Dementia assistance dogs can alter the way that care is provided to dementia patients as it becomes a growing issue in the UK, along with the pressures put on care homes
Dementia is a growing issue in the UK. The problem is becoming more prevalent as the aged population of the country increases. According to statistics from the Alzheimer’s Society, there are currently around 850,000 dementia sufferers in the UK. This figure is predicted to reach two million by 2051. The rate of the rise is such that one person every three minutes will develop dementia this year.
As the number of people suffering from dementia continues to increase, so does the pressure on care homes. People often see care homes as the best option for care when dementia symptoms worsen, however with more people going into care, the strain to cater to these numbers increases. According to Helping Hands, most people don’t realise that quality dementia care can be “carried out at home” at varying levels of support. This can be a big help to sufferers who benefit from remaining in familiar surroundings. It also means that dementia sufferers may be able to secure the help of a dementia dog; something that would not be possible in a nursing home.
Dementia dogs joining the ranks of assistance dogs
There is plenty of truth in the phrase “man’s best friend” when used about dogs. They have been at the side of people for thousands of years. As far back as the first century AD, dogs were depicted helping blind people to get around. Since then we have become used to seeing assistance dogs in action. Everyone is familiar with Guide Dogs for the Blind, and the excellent work that they do. Now, work is being done on using dogs to help people suffering from dementia; to make their lives easier.
What is the Dementia Dog Project?
The use of dementia dogs is still in its early stages. One of the pioneering projects that is helping to forge the way for dogs to help in this area is based in Scotland. The Dementia Dog Project is a collaboration between Alzheimer’s Scotland and Dogs for Good. The aim of the project is to place dogs with couples; one of whom suffers from dementia, the other who is their carer. It’s also envisaged that dogs will eventually be trained to help with dementia-related issues in the wider community.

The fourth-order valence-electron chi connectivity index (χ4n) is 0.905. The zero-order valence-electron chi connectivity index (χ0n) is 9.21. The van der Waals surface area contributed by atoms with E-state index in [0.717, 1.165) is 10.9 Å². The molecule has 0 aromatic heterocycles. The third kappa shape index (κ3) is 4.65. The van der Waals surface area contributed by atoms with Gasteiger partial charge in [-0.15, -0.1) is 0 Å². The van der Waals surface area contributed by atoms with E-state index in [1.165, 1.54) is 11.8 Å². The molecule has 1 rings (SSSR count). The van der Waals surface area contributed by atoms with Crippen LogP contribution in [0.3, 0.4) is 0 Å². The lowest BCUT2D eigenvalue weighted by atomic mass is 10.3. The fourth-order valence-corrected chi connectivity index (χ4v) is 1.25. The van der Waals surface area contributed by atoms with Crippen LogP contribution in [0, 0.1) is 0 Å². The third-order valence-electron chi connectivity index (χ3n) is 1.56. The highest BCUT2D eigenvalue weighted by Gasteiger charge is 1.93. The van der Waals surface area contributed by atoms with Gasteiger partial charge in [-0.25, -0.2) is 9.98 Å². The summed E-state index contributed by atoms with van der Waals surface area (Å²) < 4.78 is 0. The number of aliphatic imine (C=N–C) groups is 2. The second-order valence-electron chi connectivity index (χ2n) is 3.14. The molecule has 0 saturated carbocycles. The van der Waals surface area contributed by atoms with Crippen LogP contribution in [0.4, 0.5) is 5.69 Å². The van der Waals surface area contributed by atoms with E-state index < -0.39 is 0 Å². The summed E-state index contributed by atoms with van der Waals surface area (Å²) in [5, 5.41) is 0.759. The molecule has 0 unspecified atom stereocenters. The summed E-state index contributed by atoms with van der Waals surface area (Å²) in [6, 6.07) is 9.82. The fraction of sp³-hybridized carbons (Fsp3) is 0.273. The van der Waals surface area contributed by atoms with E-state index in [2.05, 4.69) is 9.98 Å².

Dementia dogs are trained to help sufferers with a variety of different tasks including:
- Fetching medication.
- Waking a sufferer up.
- Walking on a dual lead.
Dogs are allocated to specific couples, so they can be trained to meet individual needs of the dementia sufferer and their carer.
The psychological benefits of a dementia dog
Dementia dogs do not just have practical benefits. There is significant evidence that having a pet can be psychologically beneficial to anyone who is suffering from Alzheimer’s or other forms of dementia. The dog becomes a friend and companion, and activities such as walking the dog create a positive routine in the dementia sufferer’s life. It’s also been shown that dementia sufferers tend to interact with other people while they are out walking their dog. This interaction tends to be in the form of simple questions about the dog’s name and age, so undue pressure is not placed on the individual.
The future for dementia dogs
Prior to 2016, three dementia dogs had been trained by the Dementia Dog Project, and placed with couples. It’s expected that, by 2019, a further eight dogs will be trained and helping people lead a fuller and more active life. The aim of the project is to enable dementia sufferers to remain living in familiar surroundings, within their local community. Care from professionals can also help with this.
It’s possible to live independently when you have dementia, or to continue living with your partner. There are certain things that you need to think about, including possible adaptations to your home, and help with your ongoing daily needs. It seems as though getting a dementia dog could also be one of those considerations in the future. The Dementia Dog project is still in its early stages, but so far results have been positive. The project is a registered charity and has received a large amount of funding from the Life Changes Trust. If the project continues to receive the financial support it needs, it will continue to expand its programme of training and providing dogs in the future. The training will be developed according to the needs of the people with whom the dogs are to be placed. It seems as though “man’s best friend” is going to add another positive to its relationship with human beings.